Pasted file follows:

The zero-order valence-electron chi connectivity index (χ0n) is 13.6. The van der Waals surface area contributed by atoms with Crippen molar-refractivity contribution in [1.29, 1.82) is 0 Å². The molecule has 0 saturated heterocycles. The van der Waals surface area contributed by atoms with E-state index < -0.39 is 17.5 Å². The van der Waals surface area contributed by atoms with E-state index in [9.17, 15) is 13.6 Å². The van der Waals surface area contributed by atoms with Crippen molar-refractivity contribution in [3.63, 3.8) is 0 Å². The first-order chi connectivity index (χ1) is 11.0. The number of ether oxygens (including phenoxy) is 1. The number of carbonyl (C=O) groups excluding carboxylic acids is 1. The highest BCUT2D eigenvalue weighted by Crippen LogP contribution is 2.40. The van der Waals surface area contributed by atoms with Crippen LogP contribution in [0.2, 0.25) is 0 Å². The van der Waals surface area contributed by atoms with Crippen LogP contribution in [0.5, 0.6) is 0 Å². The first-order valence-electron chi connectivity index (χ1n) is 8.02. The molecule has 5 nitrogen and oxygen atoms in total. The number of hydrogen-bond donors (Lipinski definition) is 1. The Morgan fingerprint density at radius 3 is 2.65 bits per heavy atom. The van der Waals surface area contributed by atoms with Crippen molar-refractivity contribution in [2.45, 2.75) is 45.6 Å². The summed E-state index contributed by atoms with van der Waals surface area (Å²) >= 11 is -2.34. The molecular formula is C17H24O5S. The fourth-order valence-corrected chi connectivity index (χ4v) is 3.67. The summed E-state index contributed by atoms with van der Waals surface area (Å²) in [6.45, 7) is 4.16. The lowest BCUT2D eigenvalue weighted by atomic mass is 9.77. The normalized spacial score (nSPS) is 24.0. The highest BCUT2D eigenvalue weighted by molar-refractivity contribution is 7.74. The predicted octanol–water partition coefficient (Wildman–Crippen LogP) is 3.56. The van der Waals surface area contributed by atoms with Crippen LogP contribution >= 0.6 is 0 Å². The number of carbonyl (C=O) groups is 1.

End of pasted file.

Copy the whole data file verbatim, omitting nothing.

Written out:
The zero-order valence-electron chi connectivity index (χ0n) is 13.6. The van der Waals surface area contributed by atoms with Crippen molar-refractivity contribution in [1.29, 1.82) is 0 Å². The molecule has 0 saturated heterocycles. The van der Waals surface area contributed by atoms with E-state index < -0.39 is 17.5 Å². The van der Waals surface area contributed by atoms with E-state index in [9.17, 15) is 13.6 Å². The van der Waals surface area contributed by atoms with Crippen molar-refractivity contribution in [3.63, 3.8) is 0 Å². The first-order chi connectivity index (χ1) is 11.0. The number of ether oxygens (including phenoxy) is 1. The number of carbonyl (C=O) groups excluding carboxylic acids is 1. The highest BCUT2D eigenvalue weighted by Crippen LogP contribution is 2.40. The van der Waals surface area contributed by atoms with Crippen LogP contribution in [0.2, 0.25) is 0 Å². The van der Waals surface area contributed by atoms with Crippen LogP contribution in [0.5, 0.6) is 0 Å². The first-order valence-electron chi connectivity index (χ1n) is 8.02. The molecule has 5 nitrogen and oxygen atoms in total. The number of hydrogen-bond donors (Lipinski definition) is 1. The Morgan fingerprint density at radius 3 is 2.65 bits per heavy atom. The van der Waals surface area contributed by atoms with Crippen molar-refractivity contribution in [2.45, 2.75) is 45.6 Å². The summed E-state index contributed by atoms with van der Waals surface area (Å²) >= 11 is -2.34. The molecular formula is C17H24O5S. The fourth-order valence-corrected chi connectivity index (χ4v) is 3.67. The summed E-state index contributed by atoms with van der Waals surface area (Å²) in [6.45, 7) is 4.16. The lowest BCUT2D eigenvalue weighted by atomic mass is 9.77. The normalized spacial score (nSPS) is 24.0. The highest BCUT2D eigenvalue weighted by molar-refractivity contribution is 7.74. The predicted octanol–water partition coefficient (Wildman–Crippen LogP) is 3.56. The van der Waals surface area contributed by atoms with Crippen LogP contribution >= 0.6 is 0 Å². The number of carbonyl (C=O) groups is 1.